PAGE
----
Dodgers right-hander Trevor Bauer will not face criminal charges in the Los Angeles court system following a five-month police investigation into sexual assault allegations made against him, according to Bill Shaikin of the Los Angeles Times.
Major League Baseball's investigation into the accusations remains ongoing, with Shaikin noting that commissioner Rob Manfred is "widely expected" to suspend Bauer under the league's domestic violence and sexual assault policy. A player does not have to be charged with a crime in order for the commissioner to suspend them.
As Shaikin reported:
Under baseball's domestic violence and sexual assault policy, Manfred is empowered to suspend a player judged to have violated the policy even if the player has not been charged or convicted. In 2019, for instance, Dodgers pitcher Julio Urias was arrested on suspicion of misdemeanor domestic battery after witnesses claimed he shoved his girlfriend to the ground in a Beverly Center parking lot. The woman said she fell. Urias was not charged, but Manfred suspended him for 20 games.
MLB has since issued the following statement on the matter, according to Britt Ghiroli of The Athletic: "MLB's investigation is ongoing and we will comment further at the appropriate time."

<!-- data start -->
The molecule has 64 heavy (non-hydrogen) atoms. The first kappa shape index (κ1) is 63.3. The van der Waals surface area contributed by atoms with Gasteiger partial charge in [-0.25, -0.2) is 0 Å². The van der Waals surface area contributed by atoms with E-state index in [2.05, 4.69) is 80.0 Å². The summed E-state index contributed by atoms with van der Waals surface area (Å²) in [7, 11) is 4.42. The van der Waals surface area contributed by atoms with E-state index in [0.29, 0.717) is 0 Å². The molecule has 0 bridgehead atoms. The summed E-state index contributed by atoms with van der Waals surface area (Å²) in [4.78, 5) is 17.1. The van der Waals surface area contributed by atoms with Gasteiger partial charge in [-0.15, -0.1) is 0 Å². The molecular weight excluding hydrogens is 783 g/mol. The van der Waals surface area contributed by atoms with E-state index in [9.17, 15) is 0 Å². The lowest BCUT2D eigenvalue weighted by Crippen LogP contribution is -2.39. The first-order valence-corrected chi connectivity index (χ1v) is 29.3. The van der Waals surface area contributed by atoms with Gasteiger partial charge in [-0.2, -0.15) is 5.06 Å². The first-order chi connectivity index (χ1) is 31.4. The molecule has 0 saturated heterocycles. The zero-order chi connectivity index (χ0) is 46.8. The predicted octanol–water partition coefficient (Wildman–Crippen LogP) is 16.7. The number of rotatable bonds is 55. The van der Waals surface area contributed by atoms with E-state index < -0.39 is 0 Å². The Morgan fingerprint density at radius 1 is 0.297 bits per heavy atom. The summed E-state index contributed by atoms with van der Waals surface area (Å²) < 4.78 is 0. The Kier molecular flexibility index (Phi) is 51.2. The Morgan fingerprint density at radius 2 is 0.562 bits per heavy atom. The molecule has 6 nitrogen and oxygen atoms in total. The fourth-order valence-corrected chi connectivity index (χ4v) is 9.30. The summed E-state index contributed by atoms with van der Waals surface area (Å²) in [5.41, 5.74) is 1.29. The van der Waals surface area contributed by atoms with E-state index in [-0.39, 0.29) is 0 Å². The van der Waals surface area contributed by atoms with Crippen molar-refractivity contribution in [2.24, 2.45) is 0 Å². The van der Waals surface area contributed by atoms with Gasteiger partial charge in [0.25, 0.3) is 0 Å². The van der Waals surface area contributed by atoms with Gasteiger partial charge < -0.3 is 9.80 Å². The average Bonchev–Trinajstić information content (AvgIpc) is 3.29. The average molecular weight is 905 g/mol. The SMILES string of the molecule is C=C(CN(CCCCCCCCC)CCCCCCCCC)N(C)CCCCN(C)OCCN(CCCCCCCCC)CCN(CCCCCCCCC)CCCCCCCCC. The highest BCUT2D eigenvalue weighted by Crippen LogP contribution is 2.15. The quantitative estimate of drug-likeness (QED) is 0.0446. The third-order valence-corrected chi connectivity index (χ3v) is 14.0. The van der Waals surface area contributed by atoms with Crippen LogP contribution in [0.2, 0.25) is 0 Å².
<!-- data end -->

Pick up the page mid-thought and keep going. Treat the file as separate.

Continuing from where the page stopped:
Bauer has since released a statement in the form of a YouTube video. The Athletic's Fabian Ardaya transcribed it here.
Bauer, 31 years old, signed a three-year contract with the Dodgers last offseason worth $102 million. He made 17 starts with the club, the most recent coming on June 28, before being placed on administrative leave shortly thereafter when the Pasadena Police Department opened an investigation into the aforementioned accusations. (Content warning: the previous link features graphic and disturbing details about the alleged sexual assault.)
At the time, the accuser had obtained a restraining order against Bauer; that order was lifted in August by Los Angeles Superior Court Judge Dianna Gould-Saltman.
Bauer missed the Dodgers' final 81 games.